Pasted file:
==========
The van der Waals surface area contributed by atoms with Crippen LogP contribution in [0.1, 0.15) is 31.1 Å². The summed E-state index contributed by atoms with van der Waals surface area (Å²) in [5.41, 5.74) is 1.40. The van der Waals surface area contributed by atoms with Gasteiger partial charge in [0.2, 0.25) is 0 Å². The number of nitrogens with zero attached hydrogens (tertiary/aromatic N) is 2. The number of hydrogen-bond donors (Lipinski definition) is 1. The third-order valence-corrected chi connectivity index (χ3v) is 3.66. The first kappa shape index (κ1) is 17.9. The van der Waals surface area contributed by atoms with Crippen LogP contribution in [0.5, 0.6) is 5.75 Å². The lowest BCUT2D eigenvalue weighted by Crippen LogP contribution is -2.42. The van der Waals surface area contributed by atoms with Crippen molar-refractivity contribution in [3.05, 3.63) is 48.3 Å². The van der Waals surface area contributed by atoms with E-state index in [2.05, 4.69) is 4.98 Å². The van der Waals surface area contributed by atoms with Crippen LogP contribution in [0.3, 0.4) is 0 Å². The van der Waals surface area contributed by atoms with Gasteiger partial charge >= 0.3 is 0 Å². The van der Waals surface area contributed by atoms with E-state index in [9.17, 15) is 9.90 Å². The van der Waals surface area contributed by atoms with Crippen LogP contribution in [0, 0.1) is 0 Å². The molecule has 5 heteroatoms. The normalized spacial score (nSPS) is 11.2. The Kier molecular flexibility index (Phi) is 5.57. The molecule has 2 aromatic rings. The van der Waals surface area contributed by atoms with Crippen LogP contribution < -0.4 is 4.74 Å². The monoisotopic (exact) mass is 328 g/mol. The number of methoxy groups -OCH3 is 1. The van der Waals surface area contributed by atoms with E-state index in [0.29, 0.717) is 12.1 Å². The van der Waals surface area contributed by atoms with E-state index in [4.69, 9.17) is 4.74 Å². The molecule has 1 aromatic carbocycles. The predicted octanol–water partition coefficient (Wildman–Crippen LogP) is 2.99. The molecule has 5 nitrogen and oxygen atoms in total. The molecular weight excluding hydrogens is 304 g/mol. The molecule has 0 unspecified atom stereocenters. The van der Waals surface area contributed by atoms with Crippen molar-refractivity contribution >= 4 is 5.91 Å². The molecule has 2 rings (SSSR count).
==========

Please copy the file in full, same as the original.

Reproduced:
The van der Waals surface area contributed by atoms with Crippen LogP contribution in [0.1, 0.15) is 31.1 Å². The summed E-state index contributed by atoms with van der Waals surface area (Å²) in [5.41, 5.74) is 1.40. The van der Waals surface area contributed by atoms with Gasteiger partial charge in [0.2, 0.25) is 0 Å². The number of nitrogens with zero attached hydrogens (tertiary/aromatic N) is 2. The number of hydrogen-bond donors (Lipinski definition) is 1. The third-order valence-corrected chi connectivity index (χ3v) is 3.66. The first kappa shape index (κ1) is 17.9. The van der Waals surface area contributed by atoms with Crippen LogP contribution in [0.5, 0.6) is 5.75 Å². The lowest BCUT2D eigenvalue weighted by Crippen LogP contribution is -2.42. The van der Waals surface area contributed by atoms with Crippen molar-refractivity contribution in [3.05, 3.63) is 48.3 Å². The van der Waals surface area contributed by atoms with E-state index in [2.05, 4.69) is 4.98 Å². The van der Waals surface area contributed by atoms with Crippen LogP contribution in [0.3, 0.4) is 0 Å². The van der Waals surface area contributed by atoms with Gasteiger partial charge >= 0.3 is 0 Å². The van der Waals surface area contributed by atoms with E-state index in [9.17, 15) is 9.90 Å². The van der Waals surface area contributed by atoms with Crippen LogP contribution in [0, 0.1) is 0 Å². The molecule has 5 heteroatoms. The normalized spacial score (nSPS) is 11.2. The Kier molecular flexibility index (Phi) is 5.57. The molecule has 2 aromatic rings. The van der Waals surface area contributed by atoms with Crippen LogP contribution < -0.4 is 4.74 Å². The monoisotopic (exact) mass is 328 g/mol. The number of methoxy groups -OCH3 is 1. The van der Waals surface area contributed by atoms with E-state index in [0.29, 0.717) is 12.1 Å². The van der Waals surface area contributed by atoms with E-state index in [4.69, 9.17) is 4.74 Å². The molecule has 1 aromatic carbocycles. The predicted octanol–water partition coefficient (Wildman–Crippen LogP) is 2.99. The molecule has 5 nitrogen and oxygen atoms in total. The molecular weight excluding hydrogens is 304 g/mol. The molecule has 0 unspecified atom stereocenters. The van der Waals surface area contributed by atoms with Crippen molar-refractivity contribution >= 4 is 5.91 Å². The molecule has 2 rings (SSSR count).